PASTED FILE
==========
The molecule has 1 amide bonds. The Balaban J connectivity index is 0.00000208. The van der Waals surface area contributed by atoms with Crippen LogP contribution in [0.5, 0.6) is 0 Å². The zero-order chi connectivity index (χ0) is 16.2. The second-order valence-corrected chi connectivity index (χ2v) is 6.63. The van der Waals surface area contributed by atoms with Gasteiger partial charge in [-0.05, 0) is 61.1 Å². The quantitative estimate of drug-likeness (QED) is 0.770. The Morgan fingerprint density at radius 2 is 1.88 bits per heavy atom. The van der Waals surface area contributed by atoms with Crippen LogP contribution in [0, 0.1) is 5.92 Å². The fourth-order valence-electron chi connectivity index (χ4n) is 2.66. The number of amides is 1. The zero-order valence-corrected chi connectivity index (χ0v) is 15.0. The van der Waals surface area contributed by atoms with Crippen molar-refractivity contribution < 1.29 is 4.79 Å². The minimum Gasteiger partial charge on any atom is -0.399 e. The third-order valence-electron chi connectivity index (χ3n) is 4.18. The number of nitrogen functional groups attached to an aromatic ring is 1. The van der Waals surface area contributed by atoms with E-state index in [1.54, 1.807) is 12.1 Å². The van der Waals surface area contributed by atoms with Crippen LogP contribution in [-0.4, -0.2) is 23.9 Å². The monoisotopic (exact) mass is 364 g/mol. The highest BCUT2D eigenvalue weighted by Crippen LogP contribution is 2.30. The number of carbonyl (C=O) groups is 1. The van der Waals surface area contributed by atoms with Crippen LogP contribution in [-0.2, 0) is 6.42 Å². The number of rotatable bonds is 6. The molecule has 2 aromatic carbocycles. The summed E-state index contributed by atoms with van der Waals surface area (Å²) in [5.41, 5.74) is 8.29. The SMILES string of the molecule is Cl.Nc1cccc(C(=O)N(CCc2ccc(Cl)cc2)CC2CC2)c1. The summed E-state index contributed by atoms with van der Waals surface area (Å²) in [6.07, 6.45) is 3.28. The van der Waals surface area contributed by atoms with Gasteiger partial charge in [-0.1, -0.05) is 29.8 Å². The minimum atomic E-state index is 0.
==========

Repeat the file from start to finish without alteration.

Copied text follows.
The molecule has 1 amide bonds. The Balaban J connectivity index is 0.00000208. The van der Waals surface area contributed by atoms with Crippen LogP contribution in [0.5, 0.6) is 0 Å². The zero-order chi connectivity index (χ0) is 16.2. The second-order valence-corrected chi connectivity index (χ2v) is 6.63. The van der Waals surface area contributed by atoms with Gasteiger partial charge in [-0.05, 0) is 61.1 Å². The quantitative estimate of drug-likeness (QED) is 0.770. The Morgan fingerprint density at radius 2 is 1.88 bits per heavy atom. The van der Waals surface area contributed by atoms with Crippen LogP contribution in [0, 0.1) is 5.92 Å². The fourth-order valence-electron chi connectivity index (χ4n) is 2.66. The number of amides is 1. The zero-order valence-corrected chi connectivity index (χ0v) is 15.0. The van der Waals surface area contributed by atoms with Crippen molar-refractivity contribution < 1.29 is 4.79 Å². The minimum Gasteiger partial charge on any atom is -0.399 e. The third-order valence-electron chi connectivity index (χ3n) is 4.18. The number of nitrogen functional groups attached to an aromatic ring is 1. The van der Waals surface area contributed by atoms with E-state index in [1.54, 1.807) is 12.1 Å². The van der Waals surface area contributed by atoms with Crippen LogP contribution in [-0.4, -0.2) is 23.9 Å². The monoisotopic (exact) mass is 364 g/mol. The highest BCUT2D eigenvalue weighted by Crippen LogP contribution is 2.30. The number of carbonyl (C=O) groups is 1. The van der Waals surface area contributed by atoms with Crippen LogP contribution in [-0.2, 0) is 6.42 Å². The number of rotatable bonds is 6. The molecule has 2 aromatic carbocycles. The summed E-state index contributed by atoms with van der Waals surface area (Å²) in [5.41, 5.74) is 8.29. The SMILES string of the molecule is Cl.Nc1cccc(C(=O)N(CCc2ccc(Cl)cc2)CC2CC2)c1. The summed E-state index contributed by atoms with van der Waals surface area (Å²) in [6.07, 6.45) is 3.28. The van der Waals surface area contributed by atoms with Gasteiger partial charge in [-0.1, -0.05) is 29.8 Å². The minimum atomic E-state index is 0.